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History (1)

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Architecture of recent Sparta. A brief history.

1834. Sparta is reborn. The Greeks aim at creating a new city in the place of olive oils and reeds. The area is surveyed by Yohmous, a resident of Magoula. There are no other ancient remains but the Tomb of Leonidas, the shuttles of the theatre, the Roman Baths. The governor Kapodistrias had disagreed with recreating the city claiming that any excavations would only uncover more ancient ruins. But Othon signed the recreation enactment based on Schtaufert's plans. It was an ambitious idea, since the city was supposed to have 100.000 people while today there are 20.000. Nevertheless, it was a noble idea: a Hippodamian system, wide avenues, spacious squares, public buildings, shopping centers and commercial areas.
1837. Authorities are situated in Sparta and it becomes the capital with Meletopoulos as its first Mayor. The Residency has already been built on the upper square and simple, provincial buildings are starting to fill the space around it. The new buildings are of pure Greek architecture, roofed verandah to the south and a fireplace in the winteroom. This presented a problem for the gentry who prefer high - ceiling houses with symmetrical windows, little decorated balconies and trimmings under the roof like those of Mistras.
1840. The city becomes alive as Douroutis builds a silk factory, the first of many, a very demanding and expensive task. Unfortunately, nothing is left of those first constructions.
1860. The city is expanding. Shops are built on the upper square with high roofs and arches and a second floor to the south where the craftshops are. The money to finance new buildings comes from the division of the central square. What's left today are the buildings on Palaiologou Street.
1870. The city is acculturated. The Ionic Museum is made of marble, which will later be substituted, with cement. The construction of the Cathedral starts at the top of the hill. The model is neoclassic like Athens, except for the artificial decorative elements of course.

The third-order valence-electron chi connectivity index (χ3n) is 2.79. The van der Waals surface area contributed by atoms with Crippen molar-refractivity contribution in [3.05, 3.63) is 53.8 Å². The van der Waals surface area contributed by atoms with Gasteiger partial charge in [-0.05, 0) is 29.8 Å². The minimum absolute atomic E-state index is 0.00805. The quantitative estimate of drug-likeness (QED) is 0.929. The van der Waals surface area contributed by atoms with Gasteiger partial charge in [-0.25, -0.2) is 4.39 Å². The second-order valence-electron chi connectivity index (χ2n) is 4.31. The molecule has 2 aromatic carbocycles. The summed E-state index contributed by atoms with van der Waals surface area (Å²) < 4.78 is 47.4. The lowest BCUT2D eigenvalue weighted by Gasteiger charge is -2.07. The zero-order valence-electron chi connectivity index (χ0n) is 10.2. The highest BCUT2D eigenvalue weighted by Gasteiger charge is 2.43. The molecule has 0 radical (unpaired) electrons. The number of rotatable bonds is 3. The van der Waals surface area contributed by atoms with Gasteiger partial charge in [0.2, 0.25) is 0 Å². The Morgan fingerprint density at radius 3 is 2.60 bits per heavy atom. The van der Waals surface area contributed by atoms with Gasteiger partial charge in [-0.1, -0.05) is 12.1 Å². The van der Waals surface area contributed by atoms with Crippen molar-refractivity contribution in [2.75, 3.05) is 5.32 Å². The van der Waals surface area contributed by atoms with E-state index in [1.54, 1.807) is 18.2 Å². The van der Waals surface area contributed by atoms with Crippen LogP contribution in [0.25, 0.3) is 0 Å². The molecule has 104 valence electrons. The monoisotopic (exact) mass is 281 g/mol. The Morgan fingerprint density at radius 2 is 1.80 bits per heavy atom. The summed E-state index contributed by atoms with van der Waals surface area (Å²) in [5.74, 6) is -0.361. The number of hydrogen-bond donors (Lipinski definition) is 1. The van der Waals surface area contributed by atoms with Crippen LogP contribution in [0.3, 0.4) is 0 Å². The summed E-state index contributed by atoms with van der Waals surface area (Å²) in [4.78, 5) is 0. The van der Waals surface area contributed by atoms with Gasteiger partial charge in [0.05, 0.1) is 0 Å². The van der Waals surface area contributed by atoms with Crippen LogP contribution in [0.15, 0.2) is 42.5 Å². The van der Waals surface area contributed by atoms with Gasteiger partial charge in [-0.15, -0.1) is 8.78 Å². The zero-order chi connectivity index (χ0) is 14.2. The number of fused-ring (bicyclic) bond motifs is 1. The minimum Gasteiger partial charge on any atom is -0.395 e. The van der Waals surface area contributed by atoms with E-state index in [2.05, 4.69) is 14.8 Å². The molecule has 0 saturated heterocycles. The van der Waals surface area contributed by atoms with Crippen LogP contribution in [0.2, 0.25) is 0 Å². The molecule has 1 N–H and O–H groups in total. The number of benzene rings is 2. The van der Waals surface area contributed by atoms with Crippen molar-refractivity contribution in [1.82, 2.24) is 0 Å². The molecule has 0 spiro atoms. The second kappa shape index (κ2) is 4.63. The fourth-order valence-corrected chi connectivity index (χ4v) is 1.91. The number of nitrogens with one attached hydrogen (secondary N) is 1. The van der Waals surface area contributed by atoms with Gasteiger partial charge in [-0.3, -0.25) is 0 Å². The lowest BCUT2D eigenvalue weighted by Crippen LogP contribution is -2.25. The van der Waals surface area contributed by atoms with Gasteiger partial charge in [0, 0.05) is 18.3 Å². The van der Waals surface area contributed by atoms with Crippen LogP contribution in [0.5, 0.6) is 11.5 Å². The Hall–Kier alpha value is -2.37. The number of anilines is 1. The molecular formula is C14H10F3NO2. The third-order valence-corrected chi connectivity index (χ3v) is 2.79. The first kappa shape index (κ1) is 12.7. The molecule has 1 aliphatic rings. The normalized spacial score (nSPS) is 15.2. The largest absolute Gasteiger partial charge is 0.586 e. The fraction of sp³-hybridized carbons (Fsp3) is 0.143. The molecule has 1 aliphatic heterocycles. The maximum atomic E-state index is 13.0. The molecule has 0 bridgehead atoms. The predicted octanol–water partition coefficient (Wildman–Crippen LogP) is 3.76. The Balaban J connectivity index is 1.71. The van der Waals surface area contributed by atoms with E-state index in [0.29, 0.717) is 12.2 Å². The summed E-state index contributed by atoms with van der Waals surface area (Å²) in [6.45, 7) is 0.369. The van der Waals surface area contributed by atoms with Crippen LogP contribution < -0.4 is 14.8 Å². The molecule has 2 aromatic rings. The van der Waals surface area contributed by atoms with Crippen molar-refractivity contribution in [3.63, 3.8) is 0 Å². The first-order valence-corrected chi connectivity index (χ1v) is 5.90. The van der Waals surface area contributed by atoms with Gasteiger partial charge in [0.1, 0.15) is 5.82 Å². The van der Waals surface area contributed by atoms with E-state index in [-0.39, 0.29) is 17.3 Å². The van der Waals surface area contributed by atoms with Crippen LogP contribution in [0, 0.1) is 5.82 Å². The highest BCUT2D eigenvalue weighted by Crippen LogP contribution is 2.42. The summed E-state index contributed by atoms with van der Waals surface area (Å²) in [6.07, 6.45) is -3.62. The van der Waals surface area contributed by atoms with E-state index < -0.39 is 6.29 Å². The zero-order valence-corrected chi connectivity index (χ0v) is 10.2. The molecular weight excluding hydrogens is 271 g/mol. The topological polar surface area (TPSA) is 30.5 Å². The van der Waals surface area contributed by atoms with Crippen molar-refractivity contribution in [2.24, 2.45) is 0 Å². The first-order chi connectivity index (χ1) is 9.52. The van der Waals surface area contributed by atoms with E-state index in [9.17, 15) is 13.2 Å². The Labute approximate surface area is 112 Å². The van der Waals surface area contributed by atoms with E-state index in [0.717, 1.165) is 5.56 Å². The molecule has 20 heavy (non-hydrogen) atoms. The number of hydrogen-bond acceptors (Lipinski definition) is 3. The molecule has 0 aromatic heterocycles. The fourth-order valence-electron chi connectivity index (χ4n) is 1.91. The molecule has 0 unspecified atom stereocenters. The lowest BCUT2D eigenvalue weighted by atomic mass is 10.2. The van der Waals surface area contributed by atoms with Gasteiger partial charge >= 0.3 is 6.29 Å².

1890. The city is growing both upwards towards the acropolis and downwards towards the Palace. The cost of this expansion will be the constant uncovering of ancient ruins, just like Kapodistrias had foreseen.
1900. Neoclassicism is peeking influencing buildings that were of a different style. It is the completion of the City Hall, the Gallery and many other houses of the gentry.
1930. The Bauhaus movement is beginning to simplify buildings. As a result the noblemen now prefer an equally dominating but simpler way of expression. K. Panagiotakos builds the High School for boys. Silk is becoming more rare. Gortsolagos is responsible for the water supply of Sparta.
1940. The war breaks out. 118 fall victim to German troops at Monothendri.
1950. The need of work draws villagers to Sparta. It is the beginning of peripheral construction. The houses are simple, rectangular with a traditional roof. As time goes by and with the help of mechanics, they become more complicated but not necessarily more beautiful. As far as beauty is concerned, the Xenia Hotel is built kindly requesting our tending. As far as innovation is concerned, a house by T. Zenetos is built opposite the 3rd Elementary School. Even today, the prominence of that house is notable.
1970. Cement is everywhere and so are blocks of flats. The School of Professions is pulled down as well as neoclassic buildings. The picturesque arches of the square are vanishing. Cars fill the streets and the image of the old, calm city is fading away.
1997. The palm trees of Palaiologou Street are still there. The houses of craftsmen on Pirsogianni Street are still there. All remaining neoclassic buildings are renovated. The pedestrian zone is alive and the parks are full of people again. The State is transforming the square aiming at highlighting ancient Sparta and turning the FIX building by T. Zenetos into a museum. The word is that a walk on the Evrotas banks will be possible. The fragrance of the Spartan orange trees is still in the air every Easter.

George Giaxoglou, ed.
This text is cited Apr 2003 from the Municipality of Sparti URL below.


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